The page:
News Corp — the media giant that owns The Post and the Wall Street Journal — is in “advanced” talks with major artificial intelligence firms to license the use of its news content, its top executive said.
CEO Robert Thomson — a vocal critic of AI firms that have effectively stolen content from news organizations to train chatbots that produce “rubbish” — said “crucial negotiations are at an advanced stage” as prominent media firms seek fair compensation for their copyrighted works.
Thomson said News Corp believes “courtship is preferable to courtrooms” to solve the hotly debated issue.
That’s in contrast to actions taken by firms such as the New York Times, which filed a sweeping federal copyright infringement lawsuit against OpenAI in December.
“We are wooing, not suing,” Thomson said during a Wednesday earnings call. “But let’s be clear: in my view, those who are repurposing our content without approval are stealing, they are undermining creativity. Counterfeiting is not creating, and the AI world is replete with content counterfeiters.”
When asked about the state of negotiations later in the earnings call, Thomson declined to comment on specifics — but reiterated that the talks were at “an advanced stage and we are dealing with willing partners.”
Microsoft-backed OpenAI, Google and others face tough scrutiny over their use of copyrighted material to train the models that power AI products.
While the Times’ lawsuit and other litigation plays out, OpenAI has reportedly engaged in negotiations with several prominent media companies — including CNN and Fox.
The ChatGPT creator has already announced deals with publishing giant Axel Springer and the Associated Press.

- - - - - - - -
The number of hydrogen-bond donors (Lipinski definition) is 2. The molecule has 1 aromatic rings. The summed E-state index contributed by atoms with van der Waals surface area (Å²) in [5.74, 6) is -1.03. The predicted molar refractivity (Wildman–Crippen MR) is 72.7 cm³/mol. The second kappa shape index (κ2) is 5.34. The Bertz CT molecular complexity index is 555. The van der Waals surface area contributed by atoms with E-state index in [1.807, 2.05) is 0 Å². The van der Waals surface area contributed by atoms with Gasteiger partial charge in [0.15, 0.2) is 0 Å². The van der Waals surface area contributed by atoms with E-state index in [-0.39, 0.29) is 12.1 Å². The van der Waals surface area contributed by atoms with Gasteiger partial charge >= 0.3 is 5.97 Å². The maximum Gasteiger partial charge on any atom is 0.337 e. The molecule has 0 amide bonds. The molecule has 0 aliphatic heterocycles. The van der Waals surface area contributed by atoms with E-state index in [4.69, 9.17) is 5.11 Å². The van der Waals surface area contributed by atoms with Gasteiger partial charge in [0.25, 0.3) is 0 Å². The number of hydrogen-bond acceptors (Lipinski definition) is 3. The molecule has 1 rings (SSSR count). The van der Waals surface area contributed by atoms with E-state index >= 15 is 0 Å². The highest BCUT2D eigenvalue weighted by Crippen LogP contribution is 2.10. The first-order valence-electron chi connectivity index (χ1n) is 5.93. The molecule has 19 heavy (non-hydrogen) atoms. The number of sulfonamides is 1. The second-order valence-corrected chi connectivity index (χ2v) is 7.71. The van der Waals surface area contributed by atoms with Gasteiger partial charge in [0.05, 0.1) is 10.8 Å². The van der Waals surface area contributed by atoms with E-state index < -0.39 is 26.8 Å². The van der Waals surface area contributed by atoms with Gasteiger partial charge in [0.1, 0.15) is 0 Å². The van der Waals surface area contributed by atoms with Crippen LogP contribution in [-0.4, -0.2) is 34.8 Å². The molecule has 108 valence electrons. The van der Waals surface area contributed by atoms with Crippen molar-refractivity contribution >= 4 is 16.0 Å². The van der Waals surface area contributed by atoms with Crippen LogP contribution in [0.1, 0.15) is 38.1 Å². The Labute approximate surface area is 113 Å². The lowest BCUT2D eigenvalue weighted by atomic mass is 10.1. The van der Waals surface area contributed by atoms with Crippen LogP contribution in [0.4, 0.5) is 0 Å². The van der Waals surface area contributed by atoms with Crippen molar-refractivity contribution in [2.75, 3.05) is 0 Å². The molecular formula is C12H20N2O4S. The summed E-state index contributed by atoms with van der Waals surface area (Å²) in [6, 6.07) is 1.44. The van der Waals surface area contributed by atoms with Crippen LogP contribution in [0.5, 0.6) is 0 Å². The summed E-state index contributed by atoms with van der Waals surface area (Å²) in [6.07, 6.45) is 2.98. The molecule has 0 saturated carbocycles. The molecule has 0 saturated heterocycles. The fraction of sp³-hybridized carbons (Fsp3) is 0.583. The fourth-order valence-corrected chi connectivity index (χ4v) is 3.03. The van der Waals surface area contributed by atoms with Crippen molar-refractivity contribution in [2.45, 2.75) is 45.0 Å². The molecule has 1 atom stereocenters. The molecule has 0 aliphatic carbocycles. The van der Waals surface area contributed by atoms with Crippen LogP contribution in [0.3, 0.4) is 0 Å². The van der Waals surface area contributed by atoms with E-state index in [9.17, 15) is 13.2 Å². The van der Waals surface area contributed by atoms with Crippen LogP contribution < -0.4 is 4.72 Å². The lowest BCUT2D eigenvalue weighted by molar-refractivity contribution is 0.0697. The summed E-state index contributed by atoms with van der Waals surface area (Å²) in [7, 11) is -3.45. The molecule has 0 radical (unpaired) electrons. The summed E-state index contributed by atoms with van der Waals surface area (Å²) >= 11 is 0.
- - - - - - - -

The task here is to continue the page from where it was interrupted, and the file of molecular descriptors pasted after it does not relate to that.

News Corp has “probably been the most vigorous in arguing for compensation from tech companies,” according to Joshua Benton, director of the Nieman Journalism Lab at Harvard University, who referenced the company’s previous battles with Google over digital ad revenue sharing.
“I think OpenAI is pursuing a strategy of risk aversion,” Benton added. “Their overarching argument is that training their models with copyrighted materials does not violate that copyright. But they also have plenty of money lying around.”
Thomson praised OpenAI boss Sam Altman for his handling of the situation — noting that he has “shown a clear understanding of the social importance of journalism.”
Experts told The Post last month that copyright infringement lawsuits are a potential existential threat to OpenAI and other AI startups.
News Corp expects to be “a core content provider for Generative AI companies who need the highest quality, timely content to ensure the relevance of their products,” according to Thomson, who added that the company was playing a leading role in both the “intellectual debate” around AI’s impact on journalism as well as its business implications.
“Thoughtful people do understand that counterfeiting is not creating and crucially, in this exceedingly erratic era, we have deep facts, not deep fakes,” Thomson said.
Critics in the news industry have said the rise of AI has already begun to degrade the quality of online information.
Last month, The Post reported that Google News was placing AI-generated ripoffs alongside real news articles in its search results — including one that brazenly stole from a Post exclusive.
Thomson’s remarks echoed those of News Corp chairman emeritus Rupert Murdoch, who said last November that the firm was “absolutely focused” on “both the opportunities and the challenges” posed by advanced AI.